What’s the Amazon rainforest like? Humid, lush and alive. The kind of alive where everything pulsates with a vibrant life force.
The air feels fresh (albeit damp) and there is a palpable sense of energy – you are, after all, in the lungs of the earth. More than anything you realise that the jungle is a wild, powerful force. She has dominance. You and your musty clothes and mouldy belongings will fit around her.
While most of us live against a backdrop of grey concrete and fake light, the jungle is vibrant and fresh – every shade of green you can imagine in a myriad of shapes, sizes and scale. Most of the leaves are bigger than your children. And everywhere you look the trees tower above you, creating little vignettes of the sky.
They say hindsight is a powerful thing and we all know from bitter experience how true that is, but the jungle gives you a whole new sense of perspective and detachment. You realise very quickly that you have become blind to the pace, noise and distractions of the modern world. From the roar of car engines to the ring tone of mobiles our senses are bombarded and jarred. Falling branches, nuts dropping, not to mention the unceasing chatter of cicada, crickets and frogs mean the jungle is never silent and yet the peace and tranquillity is immense.
During the day, dragonflies and butterflies dance before your eyes, seldom settling long enough for the obligatory photo. Crickets and grasshoppers land on everything and everyone, lizards scuttle in the undergrowth, thousands of ants march and exotic birds with vibrant plumes dart amongst the tree tops. The rain when it comes is not preceded by dark ominous clouds – there might not be a cloud in the sky. The jungle does everything in her own unique way.
Unlike Bear Grylls, I stayed at the Chaikuni Centre* There were simple facilities all built and maintained by workers employed from the local village. My wooden house, or tambo, was functional and basic. I shared my room with several cockroaches, two frogs (both gently evicted) and a handful of spiders, most of whom I could ignore and one rather vibrant red and blue spider with a spectacular white beard that I couldn’t (he too was evicted although somewhat more gingerly).
It didn’t take long to recognise that the parrots overhead at 5pm signalled the onset of night. It is a prompt twelve-hour turnaround in the jungle and the sun sets quickly. Night time is when the jungle comes alive and, under a blanket of inky-blue darkness, the volume cranks up to a whole new level. Cockroaches scuttle, bats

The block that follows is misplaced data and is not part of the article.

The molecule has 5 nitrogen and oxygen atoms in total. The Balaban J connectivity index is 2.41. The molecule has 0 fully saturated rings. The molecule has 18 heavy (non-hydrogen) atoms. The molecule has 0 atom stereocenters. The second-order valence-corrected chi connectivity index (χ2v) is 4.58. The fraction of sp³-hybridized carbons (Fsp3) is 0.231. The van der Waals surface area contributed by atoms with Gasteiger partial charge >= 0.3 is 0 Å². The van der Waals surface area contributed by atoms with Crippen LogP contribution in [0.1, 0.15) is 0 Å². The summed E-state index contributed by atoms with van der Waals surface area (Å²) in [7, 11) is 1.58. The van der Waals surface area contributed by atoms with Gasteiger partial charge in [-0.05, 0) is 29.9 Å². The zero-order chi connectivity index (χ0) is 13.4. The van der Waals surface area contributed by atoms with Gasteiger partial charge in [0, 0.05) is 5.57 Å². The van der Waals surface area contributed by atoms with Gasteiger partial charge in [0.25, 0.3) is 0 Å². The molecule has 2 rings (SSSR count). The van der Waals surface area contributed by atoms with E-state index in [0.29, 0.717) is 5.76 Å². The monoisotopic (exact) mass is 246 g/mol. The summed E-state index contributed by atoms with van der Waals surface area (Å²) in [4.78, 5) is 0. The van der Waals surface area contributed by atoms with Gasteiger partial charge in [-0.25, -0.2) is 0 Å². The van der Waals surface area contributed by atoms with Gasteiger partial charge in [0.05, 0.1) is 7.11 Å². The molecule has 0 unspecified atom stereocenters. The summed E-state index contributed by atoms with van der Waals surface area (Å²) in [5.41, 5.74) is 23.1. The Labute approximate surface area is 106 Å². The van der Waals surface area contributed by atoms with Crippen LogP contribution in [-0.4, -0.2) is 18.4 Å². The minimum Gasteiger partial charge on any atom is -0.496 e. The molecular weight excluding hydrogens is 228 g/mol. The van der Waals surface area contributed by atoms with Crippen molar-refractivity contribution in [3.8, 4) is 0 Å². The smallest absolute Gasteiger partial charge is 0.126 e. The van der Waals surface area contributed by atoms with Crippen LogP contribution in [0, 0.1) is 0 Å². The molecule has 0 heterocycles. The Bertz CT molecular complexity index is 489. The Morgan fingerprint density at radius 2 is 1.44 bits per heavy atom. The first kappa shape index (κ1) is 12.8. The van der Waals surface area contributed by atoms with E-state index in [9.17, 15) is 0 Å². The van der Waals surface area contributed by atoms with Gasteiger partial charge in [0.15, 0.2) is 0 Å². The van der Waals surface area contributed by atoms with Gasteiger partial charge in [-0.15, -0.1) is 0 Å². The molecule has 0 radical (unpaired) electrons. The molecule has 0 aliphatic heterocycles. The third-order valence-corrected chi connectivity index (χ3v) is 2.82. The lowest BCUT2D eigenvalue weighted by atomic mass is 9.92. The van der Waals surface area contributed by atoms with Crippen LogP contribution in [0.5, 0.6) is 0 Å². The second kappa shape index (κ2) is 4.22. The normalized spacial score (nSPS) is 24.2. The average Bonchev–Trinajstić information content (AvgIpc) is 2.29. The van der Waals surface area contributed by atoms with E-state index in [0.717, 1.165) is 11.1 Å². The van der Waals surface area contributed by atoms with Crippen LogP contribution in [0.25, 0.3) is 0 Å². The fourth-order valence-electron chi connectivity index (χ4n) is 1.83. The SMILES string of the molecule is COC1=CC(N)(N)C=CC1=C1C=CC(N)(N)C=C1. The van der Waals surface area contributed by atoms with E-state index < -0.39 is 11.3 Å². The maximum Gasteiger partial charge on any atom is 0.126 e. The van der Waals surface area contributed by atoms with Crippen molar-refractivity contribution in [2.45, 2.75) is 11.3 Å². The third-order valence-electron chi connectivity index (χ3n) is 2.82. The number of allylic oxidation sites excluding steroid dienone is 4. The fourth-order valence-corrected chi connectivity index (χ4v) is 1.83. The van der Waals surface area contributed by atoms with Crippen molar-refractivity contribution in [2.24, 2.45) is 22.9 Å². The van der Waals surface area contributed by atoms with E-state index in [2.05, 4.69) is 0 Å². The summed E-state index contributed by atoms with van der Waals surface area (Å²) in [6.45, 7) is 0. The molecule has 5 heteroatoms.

swoop, toads and frogs croak and the whole jungle pulses to the beat of nature.
Modern technology is our friend and our foe. It facilitates so much, including our own online spiritual clothing company, but it also invades our lives. Work emails, social media and a multitude of other distractions are a fingertip away. Most of us are drowning in the wrong sort of connection. It can get harder and harder to unplug ourselves and disconnect even when it’s bedtime. The jungle does that for you and, while initially it’s disconcerting, being ‘off grid’ is very liberating.
There is something empowering and peaceful detaching from civilisation and its paraphernalia. While I experienced unprecedented levels of disconnection, I began to feel more connected than ever before.
I was falling into sync with nature, going to bed early and rising with the dawn; eating simple flavoursome food cooked with love and without pesticides; spending day after day disconnected from the internet and unplugged from my phone; spending hours in the peace and solitude of nature at her rawest. I began to renew, grow and awaken. Like the jungle I was in, I came alive. I’d like to tell you at this point that I have returned from the jungle a ‘new person’, free of my attachments to the trimmings of modern life and have established the perfect work/life balance. It would be a lie.
Like everyone else, the first thing I did at the airport was to turn on my phone and check my messages. But I am different. Away from the jungle it’s hard – really hard – to stay connected with nature and my Self but what is different are the insights and realisations within me. I now know I need to meditate to create the space for inner connection. I know I need to turn off the gadgets and make time for silence and peace. So I can take forward the knowledge that this sacred time gave me and, maybe in writing this, you might be inspired to begin your own adventure and journey (metaphysically or physically) to a different landscape.
*We realise that some may question the necessity of a long-haul flight when we are trying to be as ethical and sustainable as possible. As sponsors of an Amazon-based, non-profit organisation, it is essential that we are fully familiar with the work of the organisation we support and where 10% of our customers’ money ends up. It’s also vital that we build on our wonderful connection with the team that receives the money so that Earthmonk can offer more to them than just a cheque.
*The Chaikuni Permaculture Institute is a non-profit organization and educational hub working for a truly sustainable future for the Amazon rainforest and the world. Through the union of traditional knowledge systems with the best of modern innovation, they teach and apply regenerative community-based development practices. They bring together people with diverse backgrounds to co-vision a common goal – the creation of a thriving Amazon rainforest, with all her people, traditions and biodiversity. We are proud to donate 10% of sales to this brilliant and worthy cause.